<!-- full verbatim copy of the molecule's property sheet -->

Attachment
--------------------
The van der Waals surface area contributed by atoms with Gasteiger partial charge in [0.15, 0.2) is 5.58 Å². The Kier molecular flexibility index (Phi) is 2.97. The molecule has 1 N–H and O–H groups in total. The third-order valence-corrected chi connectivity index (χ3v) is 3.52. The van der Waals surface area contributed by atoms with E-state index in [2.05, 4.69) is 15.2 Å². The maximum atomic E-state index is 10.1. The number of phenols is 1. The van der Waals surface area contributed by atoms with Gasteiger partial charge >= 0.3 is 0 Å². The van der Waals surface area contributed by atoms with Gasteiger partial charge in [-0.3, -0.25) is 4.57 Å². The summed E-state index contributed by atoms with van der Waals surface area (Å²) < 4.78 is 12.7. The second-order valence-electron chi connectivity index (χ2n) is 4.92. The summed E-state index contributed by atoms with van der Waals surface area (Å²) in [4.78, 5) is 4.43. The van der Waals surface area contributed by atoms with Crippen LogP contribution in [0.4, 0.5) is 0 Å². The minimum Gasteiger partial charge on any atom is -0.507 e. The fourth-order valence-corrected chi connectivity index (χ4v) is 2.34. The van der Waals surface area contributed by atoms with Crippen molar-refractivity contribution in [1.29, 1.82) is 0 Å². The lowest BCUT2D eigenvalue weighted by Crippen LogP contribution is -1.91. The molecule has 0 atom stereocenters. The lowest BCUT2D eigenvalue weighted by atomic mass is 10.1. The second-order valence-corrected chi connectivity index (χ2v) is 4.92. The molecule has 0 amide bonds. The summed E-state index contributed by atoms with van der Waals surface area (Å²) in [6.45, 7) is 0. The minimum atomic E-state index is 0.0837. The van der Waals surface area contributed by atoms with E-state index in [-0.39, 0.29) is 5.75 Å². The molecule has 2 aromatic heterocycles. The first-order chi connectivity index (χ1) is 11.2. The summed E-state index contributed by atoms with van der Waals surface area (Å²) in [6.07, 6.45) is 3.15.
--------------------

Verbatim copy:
The van der Waals surface area contributed by atoms with Gasteiger partial charge in [0.15, 0.2) is 5.58 Å². The Kier molecular flexibility index (Phi) is 2.97. The molecule has 1 N–H and O–H groups in total. The third-order valence-corrected chi connectivity index (χ3v) is 3.52. The van der Waals surface area contributed by atoms with E-state index in [2.05, 4.69) is 15.2 Å². The maximum atomic E-state index is 10.1. The number of phenols is 1. The van der Waals surface area contributed by atoms with Gasteiger partial charge >= 0.3 is 0 Å². The van der Waals surface area contributed by atoms with Gasteiger partial charge in [-0.3, -0.25) is 4.57 Å². The summed E-state index contributed by atoms with van der Waals surface area (Å²) < 4.78 is 12.7. The second-order valence-electron chi connectivity index (χ2n) is 4.92. The summed E-state index contributed by atoms with van der Waals surface area (Å²) in [4.78, 5) is 4.43. The van der Waals surface area contributed by atoms with Crippen LogP contribution in [0.4, 0.5) is 0 Å². The minimum Gasteiger partial charge on any atom is -0.507 e. The fourth-order valence-corrected chi connectivity index (χ4v) is 2.34. The van der Waals surface area contributed by atoms with Crippen molar-refractivity contribution in [1.29, 1.82) is 0 Å². The lowest BCUT2D eigenvalue weighted by Crippen LogP contribution is -1.91. The molecule has 0 atom stereocenters. The lowest BCUT2D eigenvalue weighted by atomic mass is 10.1. The second-order valence-corrected chi connectivity index (χ2v) is 4.92. The molecule has 0 amide bonds. The summed E-state index contributed by atoms with van der Waals surface area (Å²) in [6.45, 7) is 0. The minimum atomic E-state index is 0.0837. The van der Waals surface area contributed by atoms with E-state index in [-0.39, 0.29) is 5.75 Å². The molecule has 2 aromatic heterocycles. The first-order chi connectivity index (χ1) is 11.2. The summed E-state index contributed by atoms with van der Waals surface area (Å²) in [6.07, 6.45) is 3.15.